International Women’s Day 2024 – can we achieve Gender Equality?

International Women’s Day occurs globally on the 8th March every year in honour of the amazing women who campaigned for women’s rights and those who continue to do so today.

The role of women in society has changed beyond recognition over the centuries. From traditional societal expectations that confined women to domestic roles, the status and opportunities for women have been transformed significantly in modern times. However, there is still a long way to go.

United Nation’s Goal to achieve Gender Equality

The UN Sustainable Development Goal (SDG) no 5 is: ‘Achieve gender equality and empower all women and girls’

The UN SDGs are collection of 17 interlinked global goals designed to be a ‘blueprint to achieve a better and more sustainable future for all’. The SDGs were set up in 2015 by the United Nations General Assembly and are intended to be achieved by 2030. However, the world is currently not on track to achieve gender equality in that timeframe. 

Whilst the west is making great strides towards achieving SDG 5 there are still many barriers to gender equality in Asia. For example:

  • In China, despite aiming to achieve greater gender parity for girls and women through the 1995 Gender Equality Official State Policy, girls and women still have a lower status when compared with that of boys and men
  • The misguided perception that boys are superior to girls is still exists in many Asian cultures thereby creating and enforcing gender stereotypes from an early age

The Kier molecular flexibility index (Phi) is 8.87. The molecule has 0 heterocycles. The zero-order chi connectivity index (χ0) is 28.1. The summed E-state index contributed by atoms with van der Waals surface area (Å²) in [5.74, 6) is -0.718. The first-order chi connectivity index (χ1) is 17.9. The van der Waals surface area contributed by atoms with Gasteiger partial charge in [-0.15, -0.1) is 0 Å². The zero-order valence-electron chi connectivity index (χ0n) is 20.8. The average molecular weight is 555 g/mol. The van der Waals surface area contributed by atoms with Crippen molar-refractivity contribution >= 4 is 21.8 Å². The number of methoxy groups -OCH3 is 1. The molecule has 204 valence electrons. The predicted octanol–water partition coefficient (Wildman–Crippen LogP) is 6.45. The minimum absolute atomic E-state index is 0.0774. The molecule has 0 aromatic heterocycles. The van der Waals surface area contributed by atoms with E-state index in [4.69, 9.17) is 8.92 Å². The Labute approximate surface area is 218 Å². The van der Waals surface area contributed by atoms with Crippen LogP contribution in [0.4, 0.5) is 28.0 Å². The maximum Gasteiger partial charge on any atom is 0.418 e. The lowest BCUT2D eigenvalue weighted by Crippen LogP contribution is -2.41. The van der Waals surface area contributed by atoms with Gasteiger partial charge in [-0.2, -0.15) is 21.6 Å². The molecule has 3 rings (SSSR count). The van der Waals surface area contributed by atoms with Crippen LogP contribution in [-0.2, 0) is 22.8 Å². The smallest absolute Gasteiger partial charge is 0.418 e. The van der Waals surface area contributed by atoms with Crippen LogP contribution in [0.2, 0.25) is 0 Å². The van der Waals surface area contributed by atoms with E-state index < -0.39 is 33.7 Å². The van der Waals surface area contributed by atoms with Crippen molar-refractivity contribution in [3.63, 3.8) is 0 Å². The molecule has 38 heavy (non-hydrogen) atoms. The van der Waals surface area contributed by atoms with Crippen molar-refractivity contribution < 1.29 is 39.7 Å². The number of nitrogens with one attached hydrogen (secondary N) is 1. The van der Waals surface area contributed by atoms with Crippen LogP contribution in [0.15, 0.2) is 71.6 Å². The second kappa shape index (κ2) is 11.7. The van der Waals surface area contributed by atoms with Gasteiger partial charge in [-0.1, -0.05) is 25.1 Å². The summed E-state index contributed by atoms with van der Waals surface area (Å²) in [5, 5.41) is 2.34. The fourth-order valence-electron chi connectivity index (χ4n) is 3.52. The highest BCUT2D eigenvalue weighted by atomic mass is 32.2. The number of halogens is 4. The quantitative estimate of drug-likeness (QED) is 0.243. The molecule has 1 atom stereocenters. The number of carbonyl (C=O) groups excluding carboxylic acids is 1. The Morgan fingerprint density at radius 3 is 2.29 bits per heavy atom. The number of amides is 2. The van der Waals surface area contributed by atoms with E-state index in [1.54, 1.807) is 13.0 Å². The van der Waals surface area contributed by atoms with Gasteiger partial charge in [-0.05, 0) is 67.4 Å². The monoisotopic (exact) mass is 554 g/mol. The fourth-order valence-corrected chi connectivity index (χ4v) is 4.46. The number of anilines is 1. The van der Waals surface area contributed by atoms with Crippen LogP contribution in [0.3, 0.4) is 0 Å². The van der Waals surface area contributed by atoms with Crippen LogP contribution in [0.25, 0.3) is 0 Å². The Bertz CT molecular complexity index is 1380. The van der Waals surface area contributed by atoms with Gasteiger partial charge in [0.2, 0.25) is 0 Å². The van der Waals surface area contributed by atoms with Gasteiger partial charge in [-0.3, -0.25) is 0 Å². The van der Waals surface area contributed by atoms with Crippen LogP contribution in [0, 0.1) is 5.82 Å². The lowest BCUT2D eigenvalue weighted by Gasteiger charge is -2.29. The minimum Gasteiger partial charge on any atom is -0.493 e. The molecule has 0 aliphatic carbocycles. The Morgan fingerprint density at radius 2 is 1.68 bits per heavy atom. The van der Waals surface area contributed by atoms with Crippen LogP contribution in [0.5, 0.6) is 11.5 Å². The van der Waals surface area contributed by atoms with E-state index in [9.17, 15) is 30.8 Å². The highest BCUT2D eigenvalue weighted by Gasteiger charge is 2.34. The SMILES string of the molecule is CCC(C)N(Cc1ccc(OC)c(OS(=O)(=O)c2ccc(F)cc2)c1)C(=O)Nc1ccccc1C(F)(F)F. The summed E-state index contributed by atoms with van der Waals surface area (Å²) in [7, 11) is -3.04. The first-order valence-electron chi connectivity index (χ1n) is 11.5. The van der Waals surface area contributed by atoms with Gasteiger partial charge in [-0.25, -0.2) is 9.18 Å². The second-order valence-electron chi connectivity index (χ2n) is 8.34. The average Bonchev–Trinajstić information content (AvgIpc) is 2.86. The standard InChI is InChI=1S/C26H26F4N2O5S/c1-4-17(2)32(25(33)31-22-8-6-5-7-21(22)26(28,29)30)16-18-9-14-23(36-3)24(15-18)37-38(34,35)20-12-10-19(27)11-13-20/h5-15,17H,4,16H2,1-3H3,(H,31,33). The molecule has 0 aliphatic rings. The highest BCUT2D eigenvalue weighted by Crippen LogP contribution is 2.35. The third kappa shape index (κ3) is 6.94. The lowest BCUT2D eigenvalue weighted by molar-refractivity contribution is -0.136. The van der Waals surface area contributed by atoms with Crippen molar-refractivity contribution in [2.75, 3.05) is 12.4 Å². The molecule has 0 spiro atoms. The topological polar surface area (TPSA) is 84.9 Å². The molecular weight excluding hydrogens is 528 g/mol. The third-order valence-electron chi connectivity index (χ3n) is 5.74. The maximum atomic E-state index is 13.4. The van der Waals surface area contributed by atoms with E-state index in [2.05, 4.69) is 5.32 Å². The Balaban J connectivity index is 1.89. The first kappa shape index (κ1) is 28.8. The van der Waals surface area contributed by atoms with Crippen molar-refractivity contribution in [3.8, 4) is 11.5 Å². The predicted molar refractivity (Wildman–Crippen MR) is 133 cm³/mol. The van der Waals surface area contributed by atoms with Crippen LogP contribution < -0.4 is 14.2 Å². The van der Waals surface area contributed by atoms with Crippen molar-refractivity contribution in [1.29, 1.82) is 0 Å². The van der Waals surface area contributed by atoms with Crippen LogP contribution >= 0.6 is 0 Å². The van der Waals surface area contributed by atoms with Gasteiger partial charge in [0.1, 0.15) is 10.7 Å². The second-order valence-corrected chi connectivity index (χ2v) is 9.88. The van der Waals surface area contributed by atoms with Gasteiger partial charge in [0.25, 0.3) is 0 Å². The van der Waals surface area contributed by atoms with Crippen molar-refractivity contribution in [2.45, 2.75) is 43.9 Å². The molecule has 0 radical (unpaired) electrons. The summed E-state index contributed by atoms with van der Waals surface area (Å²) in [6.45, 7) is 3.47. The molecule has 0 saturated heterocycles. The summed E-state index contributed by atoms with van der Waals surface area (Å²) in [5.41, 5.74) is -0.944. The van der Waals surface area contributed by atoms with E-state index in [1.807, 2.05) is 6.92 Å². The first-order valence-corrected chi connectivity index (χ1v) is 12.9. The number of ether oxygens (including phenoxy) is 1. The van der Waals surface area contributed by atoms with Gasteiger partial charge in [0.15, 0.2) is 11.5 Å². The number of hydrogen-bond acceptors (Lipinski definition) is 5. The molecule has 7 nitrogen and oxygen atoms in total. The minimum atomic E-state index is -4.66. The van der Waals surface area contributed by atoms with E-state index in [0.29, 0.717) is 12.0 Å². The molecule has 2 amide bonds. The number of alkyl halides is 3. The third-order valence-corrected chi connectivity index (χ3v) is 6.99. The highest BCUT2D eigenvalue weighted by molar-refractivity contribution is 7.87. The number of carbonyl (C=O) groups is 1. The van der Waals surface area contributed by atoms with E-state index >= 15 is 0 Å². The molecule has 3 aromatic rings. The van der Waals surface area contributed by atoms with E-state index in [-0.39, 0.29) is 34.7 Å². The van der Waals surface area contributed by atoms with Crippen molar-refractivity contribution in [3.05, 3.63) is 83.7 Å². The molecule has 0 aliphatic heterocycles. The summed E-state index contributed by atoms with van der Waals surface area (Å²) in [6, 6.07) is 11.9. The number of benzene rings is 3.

• The veterinary profession is still predominantly male, especially in Asia

The role of education in promoting gender equality

ACTAsia’s Caring for Life (CFL) education for children is based on the UNESCO’s Four Pillars of Education. It is concordant with the pillar ‘Learning to Live Together’ and teaches children to treat people, animals and the environment with care and respect.  ACTAsia teaches children aged between 6 and 12 years about the importance of treating each other with respect and reinforces that we all have the right to equal opportunities. As part of CFL education for children, ACTAsia celebrates the globally recognised Earth Day. During interactive sessions teachers impress upon the students that it is the role of all students to care for animals, people and the environment. 

Chinese teacher against a background of purple flowers
‘It is hard to train students to be better people, there are not many resources like CFL to provide students with a comprehensive, holistic education.’

Celebrating inspirational teacher Ms. Wei 

Ms. Wei has been involved with ACTAsia’s Earth Day activities for the last two years. As a passionate advocate for protecting the planet, Ms Wei works to instil respect and compassion in all her students to create a generation of future change-makers.

Ms. Wei’s initiative to incorporate CFL into her teaching is nothing short of inspirational. As Jian Yuan Primary School is not an ACTAsia pioneer school, her use of CFL themes and ACTAsia’s’ Earth Day toolkit in her lessons is her own independent project. This is testament to Ms. Wei’s belief in and understanding of the importance of building compassion through environmental and humane education. She is the only teacher in her school to conduct lessons on biodiversity and climate change and she ensures that all students learn to look after the planet.

Empowering women in the workplace

ACTAsia’s Caring for Life education (CFL) for professionals encompasses gender equality and encourages women to develop confidence and self-esteem in the workplace. By having the right mindset and confidence women are forging ahead and becoming change-makers.